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Fearfulness changes impact of genomic information in overweight women

Everyone has bad days, whether it's the result of a traffic accident, a missed phone call or a rusty nail that requires a tetanus shot. But when those bad days, and the emotions they provoke, precede a visit to the doctor, the results can be unexpected.

New research suggests that fearful patients who received information about the role of genomics in being overweight viewed the information as threatening and were less likely to take steps to improve their health habits than those in a neutral or angry state. The study, by National Institutes of Health (NIH) researchers, was published in an advanced online issue of the Annals of Behavioral Medicine on February 5, 2016.

"People sometimes think they're making healthcare decisions based on the cold hard facts, but we're discovering that emotions play a big role," said Susan Persky, Ph.D., the study's lead author and an associate investigator with the Social and Behavioral Research Branch at the National Human Genome Research Institute (NHGRI), part of NIH.

Many genes likely influence whether people are overweight. What the genes are and how they work isn't yet known, but the role of heredity in weight is estimated to be between 40 and 80 percent, said Dr. Persky, who heads NHGRI's Immersive Virtual Environment Test Unit. Because of this profound impact, she wanted to determine how to communicate information about genomics and weight so that patients are motivated to perform healthy behaviors.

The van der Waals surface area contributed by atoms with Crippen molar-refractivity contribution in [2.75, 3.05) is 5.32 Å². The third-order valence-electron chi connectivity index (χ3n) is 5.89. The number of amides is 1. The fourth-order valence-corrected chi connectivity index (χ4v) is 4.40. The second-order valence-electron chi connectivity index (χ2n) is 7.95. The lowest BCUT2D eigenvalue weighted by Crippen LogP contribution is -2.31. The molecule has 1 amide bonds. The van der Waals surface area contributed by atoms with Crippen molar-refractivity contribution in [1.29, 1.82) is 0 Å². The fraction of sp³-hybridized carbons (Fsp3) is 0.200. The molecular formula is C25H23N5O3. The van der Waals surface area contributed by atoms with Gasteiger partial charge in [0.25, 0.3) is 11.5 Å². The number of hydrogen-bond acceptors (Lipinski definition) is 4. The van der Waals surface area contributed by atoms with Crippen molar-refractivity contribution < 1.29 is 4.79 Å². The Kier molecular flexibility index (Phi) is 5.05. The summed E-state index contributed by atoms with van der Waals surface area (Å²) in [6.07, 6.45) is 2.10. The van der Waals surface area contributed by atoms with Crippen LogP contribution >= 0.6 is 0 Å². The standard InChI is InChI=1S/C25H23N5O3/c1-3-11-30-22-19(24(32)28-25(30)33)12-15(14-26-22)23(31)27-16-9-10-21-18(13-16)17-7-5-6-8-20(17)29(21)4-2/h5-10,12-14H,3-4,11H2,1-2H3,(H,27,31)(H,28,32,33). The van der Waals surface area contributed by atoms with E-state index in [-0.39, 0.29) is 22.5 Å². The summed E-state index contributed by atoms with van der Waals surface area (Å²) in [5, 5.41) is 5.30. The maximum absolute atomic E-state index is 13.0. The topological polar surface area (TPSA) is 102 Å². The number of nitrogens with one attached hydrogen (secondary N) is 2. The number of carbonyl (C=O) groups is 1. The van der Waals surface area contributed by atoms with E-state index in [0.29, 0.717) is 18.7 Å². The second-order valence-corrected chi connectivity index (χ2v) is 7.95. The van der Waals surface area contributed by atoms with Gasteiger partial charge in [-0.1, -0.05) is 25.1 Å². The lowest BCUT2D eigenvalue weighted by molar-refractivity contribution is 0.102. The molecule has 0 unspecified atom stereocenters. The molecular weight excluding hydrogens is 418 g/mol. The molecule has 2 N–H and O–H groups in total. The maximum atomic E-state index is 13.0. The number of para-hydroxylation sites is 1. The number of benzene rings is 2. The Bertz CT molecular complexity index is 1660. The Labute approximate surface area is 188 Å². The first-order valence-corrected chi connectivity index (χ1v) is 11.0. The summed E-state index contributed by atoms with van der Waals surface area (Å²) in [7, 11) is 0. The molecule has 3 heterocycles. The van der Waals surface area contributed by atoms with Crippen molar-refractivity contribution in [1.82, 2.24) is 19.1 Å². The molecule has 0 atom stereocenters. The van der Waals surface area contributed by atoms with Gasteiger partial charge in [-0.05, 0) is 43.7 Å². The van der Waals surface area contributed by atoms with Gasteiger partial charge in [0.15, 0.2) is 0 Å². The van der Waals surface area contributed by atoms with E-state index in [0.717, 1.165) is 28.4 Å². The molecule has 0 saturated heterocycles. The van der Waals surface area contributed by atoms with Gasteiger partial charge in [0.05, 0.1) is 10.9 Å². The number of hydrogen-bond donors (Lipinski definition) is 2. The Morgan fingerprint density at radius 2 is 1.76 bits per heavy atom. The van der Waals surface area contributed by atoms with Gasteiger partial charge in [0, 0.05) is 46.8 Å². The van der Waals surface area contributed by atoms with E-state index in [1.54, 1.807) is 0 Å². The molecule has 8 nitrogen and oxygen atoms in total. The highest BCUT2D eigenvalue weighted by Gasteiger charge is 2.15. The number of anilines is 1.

In the study, she asked the 1,126 overweight participants to write for five minutes about situations that made them very angry or very fearful, or to describe a room in their house (neutral). Participants then watched videos of a virtual physician delivering information about the genomic or behavioral underpinnings of weight and answered questions about their intentions to alter their diets or increase exercise in the next six months.

Those in a fearful state who received genomic information rated diet and exercise as less influential for body weight, and had lower intentions to change their diet and exercise behaviors, according to the study.

In her previous work, Dr. Persky showed that providing genomic information about weight to overweight women did not tend to undercut the motivation to perform health behaviors. This led her to look for other factors that might change the way genomic information about weight is interpreted.

"Researchers tend to think that communication related to genomics and common disease is fairly unrelated to emotion," she said. "This study shows that emotion, even when that emotion is coming from somewhere unrelated to the genomics discussion, can actually be pretty influential on how people think about genomic influences on body weight and obesity." 

How people react to hearing about genomic factors in a condition that is typically attributed to behavior will probably be very different depending on the person, the interaction and the way the information is communicated, she theorizes. 

"The kind of genomic information we have to give people today can't predict or explain body weight very well, so its impact is limited," Dr. Persky said. "One of these days, we will hopefully be able to provide much more complete and useful genomic information related to weight, and when that happens, we want to be able to share it in the most meaningful way."

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Last Updated: April 20, 2016

On Other Sites:

Genomic Information may Inhibit Weight-Related Behavior Change Inclinations Among Individuals in a Fear State
Annals of Behavioral Medicine, February 5, 2016

Further Resources:

Genomic Information may Inhibit Weight-Related Behavior Change Inclinations Among Individuals in a Fear State
Annals of Behavioral Medicine, February 5, 2016